2 Capitani is a family-run boutique hotel set in the unique natural beauty of the Danube Delta, in Crisan, Romania. The Hotel is on the Sulina Channel, the main channel of the Danube, in between Tulcea, the biggest city in the area and the gateway to the Danube Delta and the Black Sea port of Sulina, where the waters of the Danube flow into the Black Sea.
You can relax by the pool or enjoy a boat ride in the wilderness of the Delta, capture the stunning scenery and unique wildlife during a photo tour or experience local folklore or the traditional architecture of the fishing villages.
Room facilities: All 10 apartments (36 m²) have balcony, air conditioning, 81 cm. flat screen television with satellite TV, private bathroom with shower, excellent quality cotton linen, bath amenities and cotton bathrobes.
Hotel facilities: outside pool, bar, Romanian authentic loca food restaurant, complimentary high-speed Internet access, boat trips.
- Air Conditioning
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Danube Delta Biosphere Reserve
After passing through several countries and absorbing countless lesser waterways, the Danube empties into the Black Sea just south of the Ukrainian border. The Danube Delta, included on Unesco’s World Heritage list, is one of Romania’s leading tourist attractions. At Tulcea, the river splits into three separate channels: the Chilia, Sulina and Sfântu Gheorghe arms, creating a constantly evolving 4187-sq-km wetland of marshes, floating reed islets and sandbars.
The maze of canals bordered by thatch, willows and oaks entangled in lianas, offers the perfect breeding ground for countless species of birds, some of them from as far away as China and Africa. Millions of Egyptian white pelicans arrive here every spring to raise their young, while equal numbers of Arctic geese come here to escape the harsh winters of Northern Europe. Some 300 species of birds make Danube’s Delta their home, including cormorants, white tailed eagles and glossy ibises. The bird watching season lasts from early spring to late summer. Birds are not the only inhabitants of the Delta. There is also a rich community of fish and animals; from wildcats, foxes and wolves, to even an occasional boar or deer. Altogether, 3,450 animal species can be seen here, as well as 1,700 plant species.
The Danube Delta Biosphere Reserve has the third largest biodiversity in the world (over 5,500 flora and fauna species), exceeded only by the Great Barrier Reef in Australia and the Galapagos Archipelago in Ecuador. It is home to over 60% of the world’s population of pygmy cormorants (phalacrocorax pygmeus), 50% of red-breasted geese (branta ruficollis) and the largest number of white pelicans (pelecanus onocrotalus) and Dalmatian pelicans (pelecanus crispus) in Europe.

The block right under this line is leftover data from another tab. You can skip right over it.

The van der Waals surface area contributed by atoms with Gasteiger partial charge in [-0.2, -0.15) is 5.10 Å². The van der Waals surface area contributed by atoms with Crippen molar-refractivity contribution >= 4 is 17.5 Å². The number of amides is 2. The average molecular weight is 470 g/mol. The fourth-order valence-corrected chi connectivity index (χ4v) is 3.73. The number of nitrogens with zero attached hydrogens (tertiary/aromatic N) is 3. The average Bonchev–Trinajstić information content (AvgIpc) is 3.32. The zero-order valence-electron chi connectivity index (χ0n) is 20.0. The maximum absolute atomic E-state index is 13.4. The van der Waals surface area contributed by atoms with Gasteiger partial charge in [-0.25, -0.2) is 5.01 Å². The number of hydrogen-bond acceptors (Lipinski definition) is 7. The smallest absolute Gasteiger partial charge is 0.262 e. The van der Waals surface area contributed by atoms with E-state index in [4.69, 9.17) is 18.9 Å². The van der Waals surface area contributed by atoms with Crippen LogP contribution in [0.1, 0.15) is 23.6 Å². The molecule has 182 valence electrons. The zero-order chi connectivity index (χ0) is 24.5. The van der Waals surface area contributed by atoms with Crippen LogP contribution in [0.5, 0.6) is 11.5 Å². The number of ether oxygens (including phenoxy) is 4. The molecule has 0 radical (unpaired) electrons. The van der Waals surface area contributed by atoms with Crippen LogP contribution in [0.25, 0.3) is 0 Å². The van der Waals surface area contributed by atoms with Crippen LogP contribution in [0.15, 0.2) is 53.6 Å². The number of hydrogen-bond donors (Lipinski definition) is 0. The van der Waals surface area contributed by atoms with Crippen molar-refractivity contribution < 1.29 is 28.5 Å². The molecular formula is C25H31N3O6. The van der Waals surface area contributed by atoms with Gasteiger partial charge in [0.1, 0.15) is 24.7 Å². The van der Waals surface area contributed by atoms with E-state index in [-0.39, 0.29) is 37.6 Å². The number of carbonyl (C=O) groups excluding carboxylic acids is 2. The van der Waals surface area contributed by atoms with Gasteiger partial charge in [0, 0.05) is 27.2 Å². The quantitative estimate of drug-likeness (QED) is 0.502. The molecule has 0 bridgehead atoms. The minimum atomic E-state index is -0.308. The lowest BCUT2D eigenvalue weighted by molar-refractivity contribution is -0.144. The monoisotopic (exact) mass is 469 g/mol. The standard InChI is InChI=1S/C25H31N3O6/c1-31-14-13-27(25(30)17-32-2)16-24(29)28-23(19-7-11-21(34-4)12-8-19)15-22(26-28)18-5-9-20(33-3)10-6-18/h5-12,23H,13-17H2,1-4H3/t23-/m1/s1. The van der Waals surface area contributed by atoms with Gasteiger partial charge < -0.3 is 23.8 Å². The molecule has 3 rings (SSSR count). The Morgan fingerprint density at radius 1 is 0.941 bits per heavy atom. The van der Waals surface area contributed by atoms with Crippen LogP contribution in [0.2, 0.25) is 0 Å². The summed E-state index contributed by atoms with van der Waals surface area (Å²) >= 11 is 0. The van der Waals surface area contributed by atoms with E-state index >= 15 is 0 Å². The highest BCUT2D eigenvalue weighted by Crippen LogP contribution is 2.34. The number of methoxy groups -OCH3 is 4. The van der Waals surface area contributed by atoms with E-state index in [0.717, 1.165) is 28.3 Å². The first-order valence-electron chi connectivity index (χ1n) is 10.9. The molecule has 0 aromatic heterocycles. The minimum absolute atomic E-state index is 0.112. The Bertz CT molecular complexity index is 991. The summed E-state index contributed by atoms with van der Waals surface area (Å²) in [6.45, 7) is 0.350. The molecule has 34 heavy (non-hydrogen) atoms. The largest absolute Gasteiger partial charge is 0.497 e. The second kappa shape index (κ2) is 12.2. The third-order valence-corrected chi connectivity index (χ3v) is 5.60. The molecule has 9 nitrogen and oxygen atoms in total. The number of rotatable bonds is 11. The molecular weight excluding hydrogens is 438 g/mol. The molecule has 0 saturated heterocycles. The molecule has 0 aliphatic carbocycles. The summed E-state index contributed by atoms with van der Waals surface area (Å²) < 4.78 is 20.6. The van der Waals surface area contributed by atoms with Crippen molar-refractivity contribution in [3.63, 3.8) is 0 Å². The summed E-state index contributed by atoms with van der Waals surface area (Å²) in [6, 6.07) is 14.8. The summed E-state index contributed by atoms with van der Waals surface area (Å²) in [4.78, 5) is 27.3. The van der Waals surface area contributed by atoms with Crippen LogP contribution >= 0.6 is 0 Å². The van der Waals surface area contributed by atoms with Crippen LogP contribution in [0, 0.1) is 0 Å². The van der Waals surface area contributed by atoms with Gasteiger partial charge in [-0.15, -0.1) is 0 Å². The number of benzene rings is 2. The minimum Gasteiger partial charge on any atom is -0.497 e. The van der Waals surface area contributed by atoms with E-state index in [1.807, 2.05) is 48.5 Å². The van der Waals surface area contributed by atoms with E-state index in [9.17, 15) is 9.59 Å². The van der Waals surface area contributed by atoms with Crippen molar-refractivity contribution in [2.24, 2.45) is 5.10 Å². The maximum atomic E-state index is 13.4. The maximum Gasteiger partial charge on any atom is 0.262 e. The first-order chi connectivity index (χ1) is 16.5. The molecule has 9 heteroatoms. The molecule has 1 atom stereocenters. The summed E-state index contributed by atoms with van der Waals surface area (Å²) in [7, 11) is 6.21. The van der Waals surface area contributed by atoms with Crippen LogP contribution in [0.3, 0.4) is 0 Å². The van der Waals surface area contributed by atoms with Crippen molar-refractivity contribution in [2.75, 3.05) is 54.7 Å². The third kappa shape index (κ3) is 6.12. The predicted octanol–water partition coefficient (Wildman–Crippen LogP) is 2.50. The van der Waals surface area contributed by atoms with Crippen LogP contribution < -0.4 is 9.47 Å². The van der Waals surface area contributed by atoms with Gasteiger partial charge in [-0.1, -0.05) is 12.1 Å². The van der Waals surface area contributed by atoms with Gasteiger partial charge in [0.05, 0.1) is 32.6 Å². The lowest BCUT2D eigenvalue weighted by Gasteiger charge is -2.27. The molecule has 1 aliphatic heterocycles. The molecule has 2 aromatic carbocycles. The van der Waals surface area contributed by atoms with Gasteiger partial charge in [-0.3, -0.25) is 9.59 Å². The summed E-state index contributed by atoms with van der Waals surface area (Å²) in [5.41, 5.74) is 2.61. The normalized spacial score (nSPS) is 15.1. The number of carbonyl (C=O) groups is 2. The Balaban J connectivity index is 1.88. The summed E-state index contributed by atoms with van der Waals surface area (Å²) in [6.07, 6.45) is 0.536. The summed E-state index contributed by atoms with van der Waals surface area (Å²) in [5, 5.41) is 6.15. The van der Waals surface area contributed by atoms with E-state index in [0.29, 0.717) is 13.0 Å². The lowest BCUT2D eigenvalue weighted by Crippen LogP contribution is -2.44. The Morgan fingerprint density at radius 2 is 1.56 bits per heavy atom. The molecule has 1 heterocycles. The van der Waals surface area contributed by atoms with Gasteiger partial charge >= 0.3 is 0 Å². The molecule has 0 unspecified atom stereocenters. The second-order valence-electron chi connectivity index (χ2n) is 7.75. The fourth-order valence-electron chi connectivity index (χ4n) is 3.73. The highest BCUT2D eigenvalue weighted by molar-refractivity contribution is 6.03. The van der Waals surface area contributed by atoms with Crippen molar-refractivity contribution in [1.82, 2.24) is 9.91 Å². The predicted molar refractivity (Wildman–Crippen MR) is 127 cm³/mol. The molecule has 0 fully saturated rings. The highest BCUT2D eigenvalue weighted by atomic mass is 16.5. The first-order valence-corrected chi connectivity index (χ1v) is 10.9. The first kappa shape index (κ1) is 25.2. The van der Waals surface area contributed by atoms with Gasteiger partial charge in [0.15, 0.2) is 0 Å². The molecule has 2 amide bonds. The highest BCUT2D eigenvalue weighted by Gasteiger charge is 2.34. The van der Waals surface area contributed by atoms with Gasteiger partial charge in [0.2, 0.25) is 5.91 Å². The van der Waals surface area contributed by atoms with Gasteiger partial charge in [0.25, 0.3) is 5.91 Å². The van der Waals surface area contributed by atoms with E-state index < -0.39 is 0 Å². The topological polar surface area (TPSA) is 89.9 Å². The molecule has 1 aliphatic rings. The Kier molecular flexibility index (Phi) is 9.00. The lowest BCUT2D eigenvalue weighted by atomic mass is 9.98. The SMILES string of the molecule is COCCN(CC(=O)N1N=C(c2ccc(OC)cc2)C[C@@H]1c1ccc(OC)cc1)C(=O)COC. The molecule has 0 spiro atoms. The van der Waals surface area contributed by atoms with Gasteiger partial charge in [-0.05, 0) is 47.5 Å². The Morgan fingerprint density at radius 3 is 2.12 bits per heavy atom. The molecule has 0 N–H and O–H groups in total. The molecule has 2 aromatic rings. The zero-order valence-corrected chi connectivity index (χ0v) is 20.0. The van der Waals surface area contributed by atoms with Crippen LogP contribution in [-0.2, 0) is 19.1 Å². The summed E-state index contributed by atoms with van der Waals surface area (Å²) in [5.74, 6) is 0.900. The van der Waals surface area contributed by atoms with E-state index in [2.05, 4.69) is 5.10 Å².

The Danube Delta is comprised of an intricate network of waterways and lakes divided between the three main estuary channels of the Danube. This area of floating reed islands, forests, pastures and sand dunes covers 3,000 square miles and is home to a fascinating mix of cultures and people as well as a vast array of wildlife. Located at the tip of the three channels, Tulcea makes a great starting point for exploring the Danube Delta.
Chilia is the youngest arm of the Danube Delta stretching for some 72 miles along the border with Ukraine and having the greatest flow of water (approximately 60%) of the three arms. Centuries ago, Chilia was a port on the Black Sea, a vital link between Europe and the Orient. Lake Rosca, a strictly protected reserve located between Chilia Veche and Periprava, is home to Europe’s largest white pelican colony; the area also harbors geese, egrets and storks.
The Sulina Arm, shortest of the three, stretches some 42 miles from Tulcea to Sulina. Although it only carries 18% of the total water flow, Sulina is the main navigation route for passenger and commercial traffic. Lake Furtuna is one of the region’s largest lakes. Pairs of swans and numerous moor hens and wild ducks mingle with other species while white pelicans often gather in huge numbers to feed and roost around this lake.
A number of interesting villages dot the banks of the Sfantu Ghoerghe arm, which stretches for some 67 miles and carries 23% of the Danube’s total water flow.Murighiol, a traditional fishing village, is home to the ruined Roman city of Halmyris, one of the most important ancient sites in Romania. The city was continuously inhabited from the 6th century BC to the 7th century AD. First mentioned in 1318, the fishing village of Sfantu Gheorghe is well-known for its traditional cooking, including the famous black caviar.
Birdwatching A bird-watchers’ paradise, the Danube Delta offers the opportunity to spot more than 300 species of migratory and resident birds, including eagles, egrets, vultures, geese, cranes, ibises, cormorants, swans and pelicans. Located on the 45th parallel, the Danube Delta makes for a perfect stopping-off point between the Equator and the North Pole for millions of migratory birds.
Fishing The Delta’s waters teem with some 160 species of fresh- and salt-water fish:pike, pike pearch, carp, cat fish.
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